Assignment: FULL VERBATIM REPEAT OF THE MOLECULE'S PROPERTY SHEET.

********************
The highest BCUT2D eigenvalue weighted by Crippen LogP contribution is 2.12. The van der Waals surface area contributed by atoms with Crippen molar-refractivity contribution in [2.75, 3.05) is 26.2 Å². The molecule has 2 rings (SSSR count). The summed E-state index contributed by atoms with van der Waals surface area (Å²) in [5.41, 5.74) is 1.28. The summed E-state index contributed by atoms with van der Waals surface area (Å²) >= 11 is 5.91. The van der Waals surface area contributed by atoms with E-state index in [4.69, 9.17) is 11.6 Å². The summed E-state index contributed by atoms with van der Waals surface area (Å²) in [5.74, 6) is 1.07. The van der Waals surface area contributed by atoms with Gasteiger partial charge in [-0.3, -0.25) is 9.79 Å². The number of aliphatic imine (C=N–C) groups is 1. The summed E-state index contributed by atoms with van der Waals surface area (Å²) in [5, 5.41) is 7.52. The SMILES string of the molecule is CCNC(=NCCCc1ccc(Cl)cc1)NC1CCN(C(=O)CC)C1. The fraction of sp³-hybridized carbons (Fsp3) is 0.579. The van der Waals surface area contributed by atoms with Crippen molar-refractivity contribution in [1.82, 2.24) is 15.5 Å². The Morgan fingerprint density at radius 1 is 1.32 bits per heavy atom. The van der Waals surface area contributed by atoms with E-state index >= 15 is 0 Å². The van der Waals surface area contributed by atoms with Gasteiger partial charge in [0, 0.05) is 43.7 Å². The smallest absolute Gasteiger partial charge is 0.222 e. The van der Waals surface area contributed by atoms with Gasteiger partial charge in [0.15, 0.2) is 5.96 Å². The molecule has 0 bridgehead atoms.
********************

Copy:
The highest BCUT2D eigenvalue weighted by Crippen LogP contribution is 2.12. The van der Waals surface area contributed by atoms with Crippen molar-refractivity contribution in [2.75, 3.05) is 26.2 Å². The molecule has 2 rings (SSSR count). The summed E-state index contributed by atoms with van der Waals surface area (Å²) in [5.41, 5.74) is 1.28. The summed E-state index contributed by atoms with van der Waals surface area (Å²) >= 11 is 5.91. The van der Waals surface area contributed by atoms with E-state index in [4.69, 9.17) is 11.6 Å². The summed E-state index contributed by atoms with van der Waals surface area (Å²) in [5.74, 6) is 1.07. The van der Waals surface area contributed by atoms with Gasteiger partial charge in [-0.3, -0.25) is 9.79 Å². The number of aliphatic imine (C=N–C) groups is 1. The summed E-state index contributed by atoms with van der Waals surface area (Å²) in [5, 5.41) is 7.52. The SMILES string of the molecule is CCNC(=NCCCc1ccc(Cl)cc1)NC1CCN(C(=O)CC)C1. The fraction of sp³-hybridized carbons (Fsp3) is 0.579. The van der Waals surface area contributed by atoms with Crippen molar-refractivity contribution in [1.82, 2.24) is 15.5 Å². The Morgan fingerprint density at radius 1 is 1.32 bits per heavy atom. The van der Waals surface area contributed by atoms with E-state index >= 15 is 0 Å². The van der Waals surface area contributed by atoms with Gasteiger partial charge in [0, 0.05) is 43.7 Å². The smallest absolute Gasteiger partial charge is 0.222 e. The van der Waals surface area contributed by atoms with Gasteiger partial charge in [0.15, 0.2) is 5.96 Å². The molecule has 0 bridgehead atoms.